You might have been asked by your estate agent or solicitor to get an EPC, but exactly what is an EPC? Energy Performance Certificates (EPCs) play a crucial role in assessing and understanding the energy efficiency of properties. In this article, we’ll delve into the basics of EPCs and their significance for homeowners and landlords.
Table of Contents
- What is an EPC
- Importance of EPCs
- How to get an EPC
- Understanding the Ratings
- Improve Your EPC Rating
- Commercial EPCs
What is an EPC?
You need an Energy Performance Certificate (EPC) whenever you sell or rent a home in the UK. Businesses also need one too, but its a slightly different document called a Non Domestic EPC. For homes, a Domestic EPC is a report that shows how energy efficient the house is.
The above sample EPC shows the Energy Rating and Score section of the EPC. Other sections include
- Breakdown of the properties energy performance
- Estimated running costs of the property
- Impact on the environment
Importance of EPCs
Your estate or letting agent will need an Energy Performance Certificate before your home can be put on the market. Your solicitor will also need it to process the sale of your home. If you’re a private landlord, eviction proceedings can be held up if there is not a valid EPC on the property. Fines of up to £5,000 can be issued too.
The idea is to give potential buyers or tenants information about the energy efficiency and running costs of a property before they commit.
On a positive note, homes with a higher EPC rating attract more buyers and tenants meaning they command a higher price.
How to Get an EPC?
To get an Energy Performance Certificate, you’ll need to book a Domestic Energy Assessor, known as an EPC assessor. This is us! We cover the North West, but if you need to find your local assessor, there is a register of all qualified and accredited EPC assessors.
Your chosen assessor will carry out an EPC assessment of your home. They’ll check things like:
- Light bulbs
- Radiator valves
- Wall types
- Property age
- Insulation levels
This information can then be input into software which generates your EPC rating and EPC certificate.
Understanding The Ratings
Ratings range from Band G (lowest) to Band A (highest). Ratings are determined by SAP points on a scale of 0-100. For example, a property with 70 SAP points falls into Band C. Higher SAP points indicate better ratings. We’ve created an article to help you understand your EPC rating and SAP points.
- Band A – Represents a highly energy-efficient property with minimal room for improvement.
- Band B – Signifies a very good EPC rating with potential for further enhancements.
- Band C – Indicates above-average energy efficiency, showcasing efficient energy usage.
- Band D – Represents the average rating, suggesting room for energy-saving improvements.
- Band E – Reflects a lower rating, highlighting the need for significant energy efficiency upgrades.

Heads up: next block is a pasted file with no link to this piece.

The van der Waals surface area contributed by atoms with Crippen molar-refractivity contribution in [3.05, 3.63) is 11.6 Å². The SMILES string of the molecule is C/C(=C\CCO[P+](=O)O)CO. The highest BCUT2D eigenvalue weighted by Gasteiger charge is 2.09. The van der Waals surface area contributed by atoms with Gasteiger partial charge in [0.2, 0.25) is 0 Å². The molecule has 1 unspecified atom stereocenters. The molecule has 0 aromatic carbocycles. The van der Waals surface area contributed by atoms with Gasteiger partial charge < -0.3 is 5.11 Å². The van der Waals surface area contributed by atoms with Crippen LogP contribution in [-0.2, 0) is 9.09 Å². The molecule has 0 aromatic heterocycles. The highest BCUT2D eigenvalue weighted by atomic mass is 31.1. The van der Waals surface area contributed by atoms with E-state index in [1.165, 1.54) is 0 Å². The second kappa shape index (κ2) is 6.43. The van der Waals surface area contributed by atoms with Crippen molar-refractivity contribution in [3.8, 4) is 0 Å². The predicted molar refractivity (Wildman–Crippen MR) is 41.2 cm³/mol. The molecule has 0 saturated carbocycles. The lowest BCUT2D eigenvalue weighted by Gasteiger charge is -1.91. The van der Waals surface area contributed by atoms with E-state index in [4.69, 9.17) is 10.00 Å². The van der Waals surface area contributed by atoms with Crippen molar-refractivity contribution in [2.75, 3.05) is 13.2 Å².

- Band F – Signifies a poor rating that requires substantial investment to improve energy performance.
- Band G – Represents the lowest rating, revealing significant energy inefficiencies and high heating costs.
Improve Your EPC Rating
The main areas where bands are gained and lost on the EPC are
- Wall Insulation
- Boiler / Water Cylinder
- Construction Type
There’s not much you can do about having a solid vs a cavity wall, however, if you can insulate what you can (i.e. walls, floors and lofts) and use an efficient boiler for your heating and hot water, this will make a big difference to your score.
Smaller things that you can do are
- Make sure you have energy saving light bulbs in all of your fixed fittings.
- Have any documentation to hand that gives detail about new windows, doors or any extensions that you may have had built.
We’ve gone in to depth on this topic on another article. These are our three top tips to improve your EPC score.
Frequently Asked Questions
We created a list of the most common questions we get and some quick fire answers.
How long does an EPC last
An EPC lasts for 10 years and you only need to renew if you are selling or signing a new tenancy.
Do I need an EPC?
If you’re selling or renting a home and you don’t have a valid EPC, the answer is probably yes. There are a few EPC exemptions, but the vast majority of household in the UK need an EPC.
Can I do an EPC myself?
No. An EPC needs to be completed by a qualified and accredited Domestic Energy Assessor.
How much does an EPC cost?
We charge a fixed fee of just £60 for a Domestic EPC. Other assessors have different pricing structures ranging from £50 through to £100 depending on the size of the house.
How long to get an EPC?
Assessors are usually available within a day or two and produce the EPC certificate on the same day as the assessment. Most assessors, us included, have a same day turnaround service for a small additional fee.
How long does an EPC assessment take?
Most assessments are complete within 30-45 minutes. Larger homes may take a little longer.
Can you fail an EPC?
You can sell a home with any EPC rating. Homes with an EPC rating of Band G or Band F cannot be rented.
Are there exemptions to getting an EPC?
There are a few exemptions but the vast majority of homes in the UK need an EPC. This is the list of exemptions.